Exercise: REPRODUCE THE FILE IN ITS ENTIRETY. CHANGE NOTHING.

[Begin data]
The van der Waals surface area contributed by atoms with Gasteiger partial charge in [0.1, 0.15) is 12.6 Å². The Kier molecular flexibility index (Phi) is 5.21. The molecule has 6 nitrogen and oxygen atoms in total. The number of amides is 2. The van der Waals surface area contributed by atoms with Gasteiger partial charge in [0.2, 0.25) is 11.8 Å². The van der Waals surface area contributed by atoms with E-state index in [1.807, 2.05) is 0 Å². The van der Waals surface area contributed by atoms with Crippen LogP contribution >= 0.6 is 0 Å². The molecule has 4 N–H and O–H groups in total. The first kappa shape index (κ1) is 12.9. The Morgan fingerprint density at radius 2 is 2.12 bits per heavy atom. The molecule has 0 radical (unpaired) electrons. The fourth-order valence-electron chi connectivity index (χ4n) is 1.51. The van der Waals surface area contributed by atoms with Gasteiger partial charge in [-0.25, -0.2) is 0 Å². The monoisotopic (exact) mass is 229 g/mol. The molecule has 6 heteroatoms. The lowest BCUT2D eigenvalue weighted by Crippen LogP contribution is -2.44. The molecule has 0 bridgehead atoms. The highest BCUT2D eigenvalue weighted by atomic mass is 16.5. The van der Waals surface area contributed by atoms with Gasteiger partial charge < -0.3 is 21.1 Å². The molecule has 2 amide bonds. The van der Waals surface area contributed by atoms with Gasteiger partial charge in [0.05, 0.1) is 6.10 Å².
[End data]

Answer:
The van der Waals surface area contributed by atoms with Gasteiger partial charge in [0.1, 0.15) is 12.6 Å². The Kier molecular flexibility index (Phi) is 5.21. The molecule has 6 nitrogen and oxygen atoms in total. The number of amides is 2. The van der Waals surface area contributed by atoms with Gasteiger partial charge in [0.2, 0.25) is 11.8 Å². The van der Waals surface area contributed by atoms with E-state index in [1.807, 2.05) is 0 Å². The van der Waals surface area contributed by atoms with Crippen LogP contribution >= 0.6 is 0 Å². The molecule has 4 N–H and O–H groups in total. The first kappa shape index (κ1) is 12.9. The Morgan fingerprint density at radius 2 is 2.12 bits per heavy atom. The molecule has 0 radical (unpaired) electrons. The fourth-order valence-electron chi connectivity index (χ4n) is 1.51. The van der Waals surface area contributed by atoms with Gasteiger partial charge in [-0.25, -0.2) is 0 Å². The monoisotopic (exact) mass is 229 g/mol. The molecule has 6 heteroatoms. The lowest BCUT2D eigenvalue weighted by Crippen LogP contribution is -2.44. The molecule has 0 bridgehead atoms. The highest BCUT2D eigenvalue weighted by atomic mass is 16.5. The van der Waals surface area contributed by atoms with Gasteiger partial charge < -0.3 is 21.1 Å². The molecule has 2 amide bonds. The van der Waals surface area contributed by atoms with Gasteiger partial charge in [0.05, 0.1) is 6.10 Å².